Atomic Energy of Canada Limited (AECL) and Canadian Nuclear Laboratories (CNL) have signed Memoranda of Understanding (MOU) with Ontario Tech University and McMaster University that will advance collaborative research in health and environmental sciences, clean energy, and nuclear safety. This follows another MOU signed earlier this fall with the University of Ottawa and, together, create a strong framework for AECL and CNL to build closer and consistent relationships with Canada’s academic institutions.
These agreements will promote knowledge mobilization and spur innovation and the development of intellectual property. The MOUs will encourage academic institutions to work alongside AECL and CNL to conduct joint research programs, create the conditions to train a highly qualified workforce, and share access to specialized infrastructure.
Together, AECL, CNL and McMaster operate some of the most unique and advanced nuclear facilities and research laboratories, not just in Canada, but around the world. The McMaster Nuclear Reactor, which is used to conduct research and produce medical isotopes, is considered the most powerful research reactor at any Canadian university. Meanwhile, the Chalk River Laboratories, which is managed by CNL on behalf of AECL, is home to a wide range of advanced nuclear research facilities that enable nuclear fuel development and testing, biological research, analytical chemistry, thermalhydraulics and mechanical testing. AECL, CNL and McMaster University share a long history working together to advance Canadian nuclear science and technology, which laid the groundwork for this MOU.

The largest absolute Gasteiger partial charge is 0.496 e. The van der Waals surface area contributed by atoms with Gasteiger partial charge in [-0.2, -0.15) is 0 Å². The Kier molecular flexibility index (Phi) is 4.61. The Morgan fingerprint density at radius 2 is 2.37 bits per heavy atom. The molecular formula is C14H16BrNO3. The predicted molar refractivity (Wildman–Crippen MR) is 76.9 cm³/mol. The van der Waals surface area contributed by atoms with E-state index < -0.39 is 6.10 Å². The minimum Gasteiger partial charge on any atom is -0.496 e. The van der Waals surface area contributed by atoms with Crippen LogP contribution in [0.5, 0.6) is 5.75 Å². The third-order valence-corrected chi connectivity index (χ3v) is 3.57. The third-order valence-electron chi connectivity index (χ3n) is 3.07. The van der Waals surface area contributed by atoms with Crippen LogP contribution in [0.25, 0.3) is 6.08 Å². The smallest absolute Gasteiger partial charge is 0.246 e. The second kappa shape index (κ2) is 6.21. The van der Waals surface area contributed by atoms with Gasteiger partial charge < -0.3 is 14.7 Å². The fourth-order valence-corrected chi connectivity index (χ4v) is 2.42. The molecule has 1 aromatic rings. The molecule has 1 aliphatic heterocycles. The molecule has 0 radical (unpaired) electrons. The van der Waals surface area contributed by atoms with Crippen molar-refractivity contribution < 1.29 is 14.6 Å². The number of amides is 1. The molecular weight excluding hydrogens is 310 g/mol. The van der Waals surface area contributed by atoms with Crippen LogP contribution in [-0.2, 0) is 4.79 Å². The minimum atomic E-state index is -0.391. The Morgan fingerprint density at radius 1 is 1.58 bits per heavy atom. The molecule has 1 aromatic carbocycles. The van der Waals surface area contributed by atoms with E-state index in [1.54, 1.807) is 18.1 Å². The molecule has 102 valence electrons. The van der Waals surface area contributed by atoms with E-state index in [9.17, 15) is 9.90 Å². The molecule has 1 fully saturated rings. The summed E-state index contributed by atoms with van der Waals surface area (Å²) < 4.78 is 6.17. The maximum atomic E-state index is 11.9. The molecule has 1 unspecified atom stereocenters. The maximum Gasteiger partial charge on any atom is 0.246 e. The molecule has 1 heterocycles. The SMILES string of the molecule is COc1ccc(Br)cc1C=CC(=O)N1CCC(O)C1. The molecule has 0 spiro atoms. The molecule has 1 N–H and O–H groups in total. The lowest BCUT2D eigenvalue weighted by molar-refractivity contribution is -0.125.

Ontario Tech University is the only Canadian university with an accredited Nuclear Engineering undergraduate program, which is the third largest in North America. The university plays a critical role in training the next generation of nuclear scientists, engineers and operators. Together, the organizations will explore opportunities to develop undergraduate and graduate learning experiences in the form of co-op and internship placements; encourage mentorship and networking programs for students; establish employment mechanisms for graduates and alumni; and facilitate the development of research chairs and research teams.
“AECL is proud to announce these partnerships with Ontario Tech University and McMaster University,” says Dr. Amy Gottschling, AECL’s Vice President, Science, Technology & Commercial Oversight. “This is an exciting opportunity which helps fulfil our mandate at AECL – to enable nuclear science and technology in a strategic way with strong academic partners.”
“CNL has made it an organizational priority to work closer with Canada’s academic community,” said Dr. Jeff Griffin, CNL’s Vice-President of Science and Technology. “Working in partnership with Ontario Tech University and McMaster University allows us to pool our financial resources, accelerate early-stage research, facilitate the transfer of knowledge, and work together to address the needs of the nuclear industry and the federal government.”